In Congress and the NHP classroom, there are many considerations that must be made in elections.
By Asmita Saha
On November 8, New Hyde Park citizens were able to vote in the 2022 midterm elections for their local, state and federal representatives. Results from the midterms will now determine the extent of influence President Joe Biden will have over the next two years of his term.
“I believe that midterm elections are a way of checking the president. They’re a good metric; they send a signal to Washington D.C. that we still care, even if the President is not on the ballot. What’s most important about midterms is that they decide who’s in control of Congress,” senior Mohamed Adam said.
Nationally, the Senate will be controlled by Democrats, who will hold 51 seats out of 100. Senators are elected for six-year terms, with one-third of the Senate up for reelection every two years. This election, 34 Senate seats were open, creating fierce competition between candidates.
Candidates campaigned a wide variety of policies this year. Among them were promises to improve the economy, reduce inflation, reinstate or deny abortion access and reduce gun violence. Among many voters, equality, abortion access and relief from the pandemic were top priorities.
“Results from the midterms will now determine the extent of influence President Joe Biden will have over the next two years of his term...”
“I think that with the overturning of Roe v. Wade, as well as the recent increase of anti-LGBTQ hate, more people, especially younger people, like students, have been driven to vote, which stopped the predicted Red Wave. I think this really speaks to the importance of voting and making your voice heard,” senior Nicholas Washington said.
By a slim margin, the House of Representatives will be headed by Republicans who will hold 222 seats out of 445. Representatives echo the voices of different congressional districts all across the United States during their two-year terms.
In January, newly elected, re-elected and returning members of the United States Congress will begin the 118th Congress in the US Capitol building. Among them will be re-elected Senator Chuck Schumer (D-NY) and newly elected Congressman Anthony D'Esposito (R-NY 4th district) who will represent New Hyde Park.
Within NHP Memorial, seniors of Dr. D’Orsogna’s AP United States Government and Politics classes are learning about elections in a unique way. Using a module from the College Board, students demonstrated their knowledge on government policy through a mock presidential election process.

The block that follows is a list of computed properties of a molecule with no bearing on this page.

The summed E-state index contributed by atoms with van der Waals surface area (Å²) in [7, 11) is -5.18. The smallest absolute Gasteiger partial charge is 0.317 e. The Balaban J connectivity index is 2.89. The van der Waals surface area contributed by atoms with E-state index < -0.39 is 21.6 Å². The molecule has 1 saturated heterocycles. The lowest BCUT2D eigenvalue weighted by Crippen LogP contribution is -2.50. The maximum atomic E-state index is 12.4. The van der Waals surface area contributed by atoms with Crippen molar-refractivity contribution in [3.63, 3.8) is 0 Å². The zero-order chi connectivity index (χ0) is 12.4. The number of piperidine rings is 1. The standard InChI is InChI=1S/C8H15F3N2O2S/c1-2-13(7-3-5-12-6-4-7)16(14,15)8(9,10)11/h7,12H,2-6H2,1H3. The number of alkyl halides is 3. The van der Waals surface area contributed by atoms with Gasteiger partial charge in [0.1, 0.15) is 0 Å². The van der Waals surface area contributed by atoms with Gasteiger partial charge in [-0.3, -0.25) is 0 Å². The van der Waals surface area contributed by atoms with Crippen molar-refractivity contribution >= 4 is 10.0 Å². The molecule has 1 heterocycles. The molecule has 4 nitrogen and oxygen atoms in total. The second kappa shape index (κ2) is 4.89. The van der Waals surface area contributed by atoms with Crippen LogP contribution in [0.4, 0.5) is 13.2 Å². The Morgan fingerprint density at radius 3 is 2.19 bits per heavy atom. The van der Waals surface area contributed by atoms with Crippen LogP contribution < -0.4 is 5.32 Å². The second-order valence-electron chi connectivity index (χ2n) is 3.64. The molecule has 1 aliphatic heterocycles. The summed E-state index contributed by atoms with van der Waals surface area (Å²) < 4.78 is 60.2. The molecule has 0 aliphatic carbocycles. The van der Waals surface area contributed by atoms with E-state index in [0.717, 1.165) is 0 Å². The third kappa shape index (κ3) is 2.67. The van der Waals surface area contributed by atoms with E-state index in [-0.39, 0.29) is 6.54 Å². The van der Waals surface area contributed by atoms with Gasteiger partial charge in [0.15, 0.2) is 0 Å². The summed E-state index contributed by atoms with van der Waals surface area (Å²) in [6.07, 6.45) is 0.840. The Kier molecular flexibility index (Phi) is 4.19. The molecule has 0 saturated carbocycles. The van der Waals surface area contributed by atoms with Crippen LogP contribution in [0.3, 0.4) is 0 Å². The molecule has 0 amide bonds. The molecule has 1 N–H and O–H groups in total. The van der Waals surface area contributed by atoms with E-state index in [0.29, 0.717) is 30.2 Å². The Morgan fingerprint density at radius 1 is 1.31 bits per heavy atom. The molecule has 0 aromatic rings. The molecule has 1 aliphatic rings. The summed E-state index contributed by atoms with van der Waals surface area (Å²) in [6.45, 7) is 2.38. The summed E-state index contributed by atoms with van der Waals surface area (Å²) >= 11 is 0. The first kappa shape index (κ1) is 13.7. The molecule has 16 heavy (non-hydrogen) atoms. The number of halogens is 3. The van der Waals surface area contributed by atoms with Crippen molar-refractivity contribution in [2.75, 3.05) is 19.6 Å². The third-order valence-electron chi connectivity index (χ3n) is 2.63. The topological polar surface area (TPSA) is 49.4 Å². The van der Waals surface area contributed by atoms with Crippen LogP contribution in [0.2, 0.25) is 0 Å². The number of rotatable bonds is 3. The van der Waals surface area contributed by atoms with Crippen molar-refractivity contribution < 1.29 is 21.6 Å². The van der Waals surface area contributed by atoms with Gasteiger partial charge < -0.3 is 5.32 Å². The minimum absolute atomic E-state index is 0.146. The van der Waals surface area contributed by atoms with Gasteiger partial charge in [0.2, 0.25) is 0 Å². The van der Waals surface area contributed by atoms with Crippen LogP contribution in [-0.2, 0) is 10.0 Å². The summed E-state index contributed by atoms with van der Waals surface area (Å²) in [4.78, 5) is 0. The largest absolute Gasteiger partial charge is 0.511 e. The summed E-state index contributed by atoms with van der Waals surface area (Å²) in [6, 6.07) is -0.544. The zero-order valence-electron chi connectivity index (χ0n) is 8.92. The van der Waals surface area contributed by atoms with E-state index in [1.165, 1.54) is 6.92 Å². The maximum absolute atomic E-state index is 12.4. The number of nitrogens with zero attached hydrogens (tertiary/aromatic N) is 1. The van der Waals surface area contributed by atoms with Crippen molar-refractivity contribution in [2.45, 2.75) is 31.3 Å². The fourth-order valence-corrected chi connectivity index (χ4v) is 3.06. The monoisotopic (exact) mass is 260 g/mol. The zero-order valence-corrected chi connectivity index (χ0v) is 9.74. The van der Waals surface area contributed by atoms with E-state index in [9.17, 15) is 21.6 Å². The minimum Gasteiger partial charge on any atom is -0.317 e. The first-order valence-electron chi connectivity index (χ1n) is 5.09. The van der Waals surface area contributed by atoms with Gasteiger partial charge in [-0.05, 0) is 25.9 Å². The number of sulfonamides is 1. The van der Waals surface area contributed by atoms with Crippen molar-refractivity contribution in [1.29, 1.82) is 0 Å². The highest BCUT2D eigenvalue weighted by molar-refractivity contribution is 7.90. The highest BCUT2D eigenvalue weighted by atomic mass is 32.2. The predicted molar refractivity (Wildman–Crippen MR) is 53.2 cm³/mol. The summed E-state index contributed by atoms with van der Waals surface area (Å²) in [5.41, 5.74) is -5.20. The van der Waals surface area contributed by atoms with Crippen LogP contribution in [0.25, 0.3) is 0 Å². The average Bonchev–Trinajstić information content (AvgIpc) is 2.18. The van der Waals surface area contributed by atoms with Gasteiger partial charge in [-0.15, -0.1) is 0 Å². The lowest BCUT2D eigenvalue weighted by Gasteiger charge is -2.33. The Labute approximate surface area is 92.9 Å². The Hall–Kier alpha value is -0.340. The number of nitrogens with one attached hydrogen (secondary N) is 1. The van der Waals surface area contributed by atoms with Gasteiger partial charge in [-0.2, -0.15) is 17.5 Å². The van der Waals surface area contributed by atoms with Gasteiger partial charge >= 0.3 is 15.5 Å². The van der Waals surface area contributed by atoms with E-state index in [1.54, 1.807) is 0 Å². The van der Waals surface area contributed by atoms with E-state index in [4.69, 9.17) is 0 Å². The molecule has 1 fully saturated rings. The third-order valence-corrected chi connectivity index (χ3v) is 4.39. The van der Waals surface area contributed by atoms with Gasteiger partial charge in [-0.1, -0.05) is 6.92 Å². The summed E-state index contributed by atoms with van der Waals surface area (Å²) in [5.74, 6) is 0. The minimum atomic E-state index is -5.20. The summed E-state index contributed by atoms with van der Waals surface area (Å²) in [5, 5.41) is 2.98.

Source by Anna Detke
Democratic presidential candidate Matthew Zatz discusses his abortion policy during the primary election in period two.
Students were split into four different sections that were in charge of different parts of the election process: political parties, news media sources, special interest groups or the presidential campaign and candidate teams. Each group is affiliated with a political party.
Special interest groups and political parties chose specific policies that would constitute their platform. For example, the GOP determined their key voter issues were immigration, military funding and public safety. Presidential candidates advocated their campaign by speaking to said groups with the help of their respective campaign managers. Media groups predicted, summarized and endorsed contenders for the race through conspiracies and exposés about candidates, playing a major role in the public perception of candidates. Altogether, these four groups of the election each picked one candidate from their respective political parties for the primary election.
The campaign and candidate teams that did not advance in the primaries became individual swing states.
“Ultimately, the winners of the general election are determined by swing states, or people in the class who are going to say: ‘Do I actually think this person could get elected in Pennsylvania?’ ‘In Georgia?’ It’ll be really similar to how a general election will go in this country,” said social studies teacher Dr. D’Orsogna.
The results from the nation’s midterm elections have closed with narrow majorities in both the House of Representatives and the Senate, while Dr. D'Orsogna’s classes are ready for their general elections on December 22.